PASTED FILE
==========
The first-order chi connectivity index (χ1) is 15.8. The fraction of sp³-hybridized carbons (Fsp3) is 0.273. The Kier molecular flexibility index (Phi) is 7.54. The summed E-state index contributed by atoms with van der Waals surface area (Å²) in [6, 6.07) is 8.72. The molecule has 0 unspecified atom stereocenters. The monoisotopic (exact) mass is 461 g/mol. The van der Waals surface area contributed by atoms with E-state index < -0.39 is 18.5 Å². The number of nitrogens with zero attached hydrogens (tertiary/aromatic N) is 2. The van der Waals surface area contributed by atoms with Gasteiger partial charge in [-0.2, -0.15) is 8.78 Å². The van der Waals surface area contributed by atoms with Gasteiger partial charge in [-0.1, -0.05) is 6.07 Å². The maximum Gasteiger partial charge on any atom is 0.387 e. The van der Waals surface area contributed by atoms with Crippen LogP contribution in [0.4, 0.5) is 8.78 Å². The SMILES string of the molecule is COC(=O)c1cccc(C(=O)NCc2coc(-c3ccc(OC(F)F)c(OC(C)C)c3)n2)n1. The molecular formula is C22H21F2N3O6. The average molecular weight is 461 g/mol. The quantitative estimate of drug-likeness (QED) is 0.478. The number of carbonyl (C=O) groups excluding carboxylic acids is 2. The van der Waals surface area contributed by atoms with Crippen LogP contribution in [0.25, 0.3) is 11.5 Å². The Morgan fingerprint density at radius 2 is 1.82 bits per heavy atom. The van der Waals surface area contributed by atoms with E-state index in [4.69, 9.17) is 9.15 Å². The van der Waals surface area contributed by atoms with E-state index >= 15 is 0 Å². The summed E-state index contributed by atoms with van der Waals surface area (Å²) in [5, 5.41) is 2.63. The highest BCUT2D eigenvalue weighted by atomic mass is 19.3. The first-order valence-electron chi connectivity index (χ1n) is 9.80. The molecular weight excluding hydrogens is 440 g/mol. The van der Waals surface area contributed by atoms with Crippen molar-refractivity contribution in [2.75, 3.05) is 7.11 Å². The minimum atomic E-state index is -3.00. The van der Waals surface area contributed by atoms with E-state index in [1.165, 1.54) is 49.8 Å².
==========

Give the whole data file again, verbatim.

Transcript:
The first-order chi connectivity index (χ1) is 15.8. The fraction of sp³-hybridized carbons (Fsp3) is 0.273. The Kier molecular flexibility index (Phi) is 7.54. The summed E-state index contributed by atoms with van der Waals surface area (Å²) in [6, 6.07) is 8.72. The molecule has 0 unspecified atom stereocenters. The monoisotopic (exact) mass is 461 g/mol. The van der Waals surface area contributed by atoms with E-state index < -0.39 is 18.5 Å². The number of nitrogens with zero attached hydrogens (tertiary/aromatic N) is 2. The van der Waals surface area contributed by atoms with Gasteiger partial charge in [-0.2, -0.15) is 8.78 Å². The van der Waals surface area contributed by atoms with Gasteiger partial charge in [-0.1, -0.05) is 6.07 Å². The maximum Gasteiger partial charge on any atom is 0.387 e. The van der Waals surface area contributed by atoms with Crippen LogP contribution in [0.4, 0.5) is 8.78 Å². The SMILES string of the molecule is COC(=O)c1cccc(C(=O)NCc2coc(-c3ccc(OC(F)F)c(OC(C)C)c3)n2)n1. The molecular formula is C22H21F2N3O6. The average molecular weight is 461 g/mol. The quantitative estimate of drug-likeness (QED) is 0.478. The number of carbonyl (C=O) groups excluding carboxylic acids is 2. The van der Waals surface area contributed by atoms with Crippen LogP contribution in [0.25, 0.3) is 11.5 Å². The Morgan fingerprint density at radius 2 is 1.82 bits per heavy atom. The van der Waals surface area contributed by atoms with E-state index in [4.69, 9.17) is 9.15 Å². The van der Waals surface area contributed by atoms with E-state index >= 15 is 0 Å². The summed E-state index contributed by atoms with van der Waals surface area (Å²) in [5, 5.41) is 2.63. The highest BCUT2D eigenvalue weighted by atomic mass is 19.3. The first-order valence-electron chi connectivity index (χ1n) is 9.80. The molecular weight excluding hydrogens is 440 g/mol. The van der Waals surface area contributed by atoms with Crippen molar-refractivity contribution in [2.75, 3.05) is 7.11 Å². The minimum atomic E-state index is -3.00. The van der Waals surface area contributed by atoms with E-state index in [1.165, 1.54) is 49.8 Å².